Are you a subscriber but don’t have an online account?

Register for full online access.

 
 
 
 

More stories about Backfill

  • Solar Cargo Trailer

    Paul Bias, a green builder in Arcata, Calif., frequently works on sites where it’s difficult to get temporary power. Rather than use a generator — which is loud and dirty and easy to steal — he powers his tools with energy from the sun.

  • JLC Extra: Solar Cargo Trailer

    This schematic shows how to wire the trailer-mounted photovoltaic power system described in July’s Backfill article.

  • Haven for Homeless Homes

    When a northeast storm cut a new opening through a barrier beach in the Cape Cod community of Chatham, Mass., in April 2007, owners of seasonal cottages on the narrow strip of sand were dismayed but not surprised: North Beach, as it's locally known, is in a continuous — and sometimes dramatic —...

  • Turning Monster Posts on a Shop-Built Lathe

    When a local remodeler approached me about reproducing five porch posts for a 140-year-old house in Boulder, Colo., my interest was piqued. Despite the fact that I didn't have a lathe — much less one that could turn 10-foot posts — I took the contract, figuring I could build my own to do the job.

  • Tight Fit in Toronto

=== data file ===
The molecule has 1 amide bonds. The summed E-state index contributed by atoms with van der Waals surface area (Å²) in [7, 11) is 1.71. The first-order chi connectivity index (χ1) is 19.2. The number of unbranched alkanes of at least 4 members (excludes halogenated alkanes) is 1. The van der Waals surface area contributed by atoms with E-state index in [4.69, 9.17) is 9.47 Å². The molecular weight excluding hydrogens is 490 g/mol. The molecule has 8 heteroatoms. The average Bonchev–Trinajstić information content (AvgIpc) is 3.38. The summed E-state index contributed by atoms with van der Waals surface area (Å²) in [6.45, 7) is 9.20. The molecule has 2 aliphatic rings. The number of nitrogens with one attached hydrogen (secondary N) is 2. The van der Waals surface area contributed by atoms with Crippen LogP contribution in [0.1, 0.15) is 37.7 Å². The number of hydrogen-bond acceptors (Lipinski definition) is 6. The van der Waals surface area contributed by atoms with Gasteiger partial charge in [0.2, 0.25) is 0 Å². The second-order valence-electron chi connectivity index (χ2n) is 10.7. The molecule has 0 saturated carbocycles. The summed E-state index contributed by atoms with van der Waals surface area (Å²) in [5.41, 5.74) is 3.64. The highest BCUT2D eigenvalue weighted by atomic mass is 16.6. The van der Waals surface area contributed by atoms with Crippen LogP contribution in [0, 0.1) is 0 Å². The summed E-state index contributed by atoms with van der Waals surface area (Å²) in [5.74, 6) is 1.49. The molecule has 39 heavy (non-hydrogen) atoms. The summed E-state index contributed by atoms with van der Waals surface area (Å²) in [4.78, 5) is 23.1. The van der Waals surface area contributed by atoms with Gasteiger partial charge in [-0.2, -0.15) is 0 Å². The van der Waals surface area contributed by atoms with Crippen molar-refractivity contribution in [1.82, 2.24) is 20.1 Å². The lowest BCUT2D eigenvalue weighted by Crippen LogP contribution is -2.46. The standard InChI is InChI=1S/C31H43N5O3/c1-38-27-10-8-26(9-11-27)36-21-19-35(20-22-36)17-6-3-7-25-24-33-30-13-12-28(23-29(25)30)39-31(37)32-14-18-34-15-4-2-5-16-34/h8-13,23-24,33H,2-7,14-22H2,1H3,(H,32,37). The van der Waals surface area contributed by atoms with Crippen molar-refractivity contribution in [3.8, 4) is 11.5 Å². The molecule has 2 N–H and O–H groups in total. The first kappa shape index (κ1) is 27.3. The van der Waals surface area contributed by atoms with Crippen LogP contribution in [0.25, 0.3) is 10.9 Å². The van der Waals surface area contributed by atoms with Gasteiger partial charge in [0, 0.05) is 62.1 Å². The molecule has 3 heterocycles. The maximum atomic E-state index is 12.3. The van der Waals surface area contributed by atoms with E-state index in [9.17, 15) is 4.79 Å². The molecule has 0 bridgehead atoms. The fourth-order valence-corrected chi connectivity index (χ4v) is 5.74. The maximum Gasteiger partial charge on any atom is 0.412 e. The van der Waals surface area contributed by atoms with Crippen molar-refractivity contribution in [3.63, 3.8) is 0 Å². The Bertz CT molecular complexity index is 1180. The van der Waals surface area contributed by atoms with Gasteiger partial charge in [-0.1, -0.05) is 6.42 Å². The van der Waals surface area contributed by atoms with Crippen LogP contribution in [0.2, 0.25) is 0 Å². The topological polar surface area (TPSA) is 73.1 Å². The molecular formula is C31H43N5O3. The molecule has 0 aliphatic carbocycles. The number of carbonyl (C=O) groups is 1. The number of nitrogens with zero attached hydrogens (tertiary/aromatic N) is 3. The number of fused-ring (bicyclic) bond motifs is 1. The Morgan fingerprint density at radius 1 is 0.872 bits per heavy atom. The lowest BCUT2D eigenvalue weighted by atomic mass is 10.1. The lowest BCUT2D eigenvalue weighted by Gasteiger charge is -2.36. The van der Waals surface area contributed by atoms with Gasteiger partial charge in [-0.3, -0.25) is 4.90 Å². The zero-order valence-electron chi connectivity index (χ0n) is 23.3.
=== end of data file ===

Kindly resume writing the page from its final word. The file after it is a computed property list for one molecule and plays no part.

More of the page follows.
To judge by its dimensions — 45 feet by 6 feet 6 inches — the structure at 128 Day Avenue in Toronto has more in common with a bowling alley than with a residence. And in fact, the site it occupies was originally meant to be an alley.

  • Where Have All the A-Frames Gone?

    If human scale is as essential to good design as architects say it is, the classic 1960s A-frame got it just right. You can confirm this by putting a ladder against an interior gable-end wall and climbing until your head is nestled snugly in the peak, as if you were wearing the structure like a...

  • Backfill

    When small was beautiful

  • Workbench Wonderland

    For some of us, vintage tools are impossible to resist. The mere sight of them incites an overwhelming compulsion to buy, regardless of need.

  • The View From Above

    In its few years of existence, the virtual globe program Google Earth — which allows anyone with Internet access and a personal computer to zoom in on recent satellite images of almost any point on the earth's surface — has attracted millions of enthusiastic users.

  • How to Build a Concrete Canoe

    If you don't know much about boatbuilding, start by welding rebar together to frame the gunwales and keel. Then form the hull with layers of chicken wire, and trowel a stiff 1/2-inch-thick mortar mix onto the mesh.